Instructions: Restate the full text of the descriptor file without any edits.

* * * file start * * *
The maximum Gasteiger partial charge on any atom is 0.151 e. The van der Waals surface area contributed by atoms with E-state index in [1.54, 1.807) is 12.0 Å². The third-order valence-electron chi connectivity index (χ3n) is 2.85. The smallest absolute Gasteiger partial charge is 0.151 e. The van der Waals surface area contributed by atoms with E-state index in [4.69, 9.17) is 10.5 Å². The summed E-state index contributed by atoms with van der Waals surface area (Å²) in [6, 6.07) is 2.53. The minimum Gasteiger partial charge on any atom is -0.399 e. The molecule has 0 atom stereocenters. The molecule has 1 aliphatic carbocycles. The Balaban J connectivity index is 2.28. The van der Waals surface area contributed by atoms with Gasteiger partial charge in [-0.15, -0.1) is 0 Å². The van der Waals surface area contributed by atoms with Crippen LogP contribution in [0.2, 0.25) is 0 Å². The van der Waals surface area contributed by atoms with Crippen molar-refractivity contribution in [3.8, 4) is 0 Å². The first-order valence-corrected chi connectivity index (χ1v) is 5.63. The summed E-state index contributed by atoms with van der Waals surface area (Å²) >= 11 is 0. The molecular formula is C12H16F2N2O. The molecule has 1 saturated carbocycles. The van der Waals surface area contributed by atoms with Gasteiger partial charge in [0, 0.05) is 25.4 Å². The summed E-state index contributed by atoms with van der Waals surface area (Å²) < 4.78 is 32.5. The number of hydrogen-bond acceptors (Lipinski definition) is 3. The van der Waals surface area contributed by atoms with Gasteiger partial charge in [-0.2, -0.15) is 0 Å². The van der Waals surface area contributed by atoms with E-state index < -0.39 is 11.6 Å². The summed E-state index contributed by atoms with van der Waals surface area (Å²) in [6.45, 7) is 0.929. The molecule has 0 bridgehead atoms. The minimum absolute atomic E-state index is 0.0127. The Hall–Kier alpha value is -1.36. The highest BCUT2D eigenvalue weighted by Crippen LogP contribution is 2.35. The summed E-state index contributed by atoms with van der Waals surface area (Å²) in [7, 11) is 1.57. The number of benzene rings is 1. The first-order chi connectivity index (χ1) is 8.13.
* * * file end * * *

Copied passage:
The maximum Gasteiger partial charge on any atom is 0.151 e. The van der Waals surface area contributed by atoms with E-state index in [1.54, 1.807) is 12.0 Å². The third-order valence-electron chi connectivity index (χ3n) is 2.85. The smallest absolute Gasteiger partial charge is 0.151 e. The van der Waals surface area contributed by atoms with E-state index in [4.69, 9.17) is 10.5 Å². The summed E-state index contributed by atoms with van der Waals surface area (Å²) in [6, 6.07) is 2.53. The minimum Gasteiger partial charge on any atom is -0.399 e. The molecule has 0 atom stereocenters. The molecule has 1 aliphatic carbocycles. The Balaban J connectivity index is 2.28. The van der Waals surface area contributed by atoms with Gasteiger partial charge in [-0.15, -0.1) is 0 Å². The van der Waals surface area contributed by atoms with Crippen LogP contribution in [0.2, 0.25) is 0 Å². The van der Waals surface area contributed by atoms with Crippen molar-refractivity contribution in [3.8, 4) is 0 Å². The first-order valence-corrected chi connectivity index (χ1v) is 5.63. The summed E-state index contributed by atoms with van der Waals surface area (Å²) >= 11 is 0. The molecular formula is C12H16F2N2O. The molecule has 1 saturated carbocycles. The van der Waals surface area contributed by atoms with Gasteiger partial charge in [0, 0.05) is 25.4 Å². The summed E-state index contributed by atoms with van der Waals surface area (Å²) < 4.78 is 32.5. The number of hydrogen-bond acceptors (Lipinski definition) is 3. The van der Waals surface area contributed by atoms with Gasteiger partial charge in [-0.2, -0.15) is 0 Å². The van der Waals surface area contributed by atoms with E-state index < -0.39 is 11.6 Å². The summed E-state index contributed by atoms with van der Waals surface area (Å²) in [6.45, 7) is 0.929. The molecule has 0 bridgehead atoms. The minimum absolute atomic E-state index is 0.0127. The Hall–Kier alpha value is -1.36. The highest BCUT2D eigenvalue weighted by Crippen LogP contribution is 2.35. The summed E-state index contributed by atoms with van der Waals surface area (Å²) in [7, 11) is 1.57. The number of benzene rings is 1. The first-order chi connectivity index (χ1) is 8.13.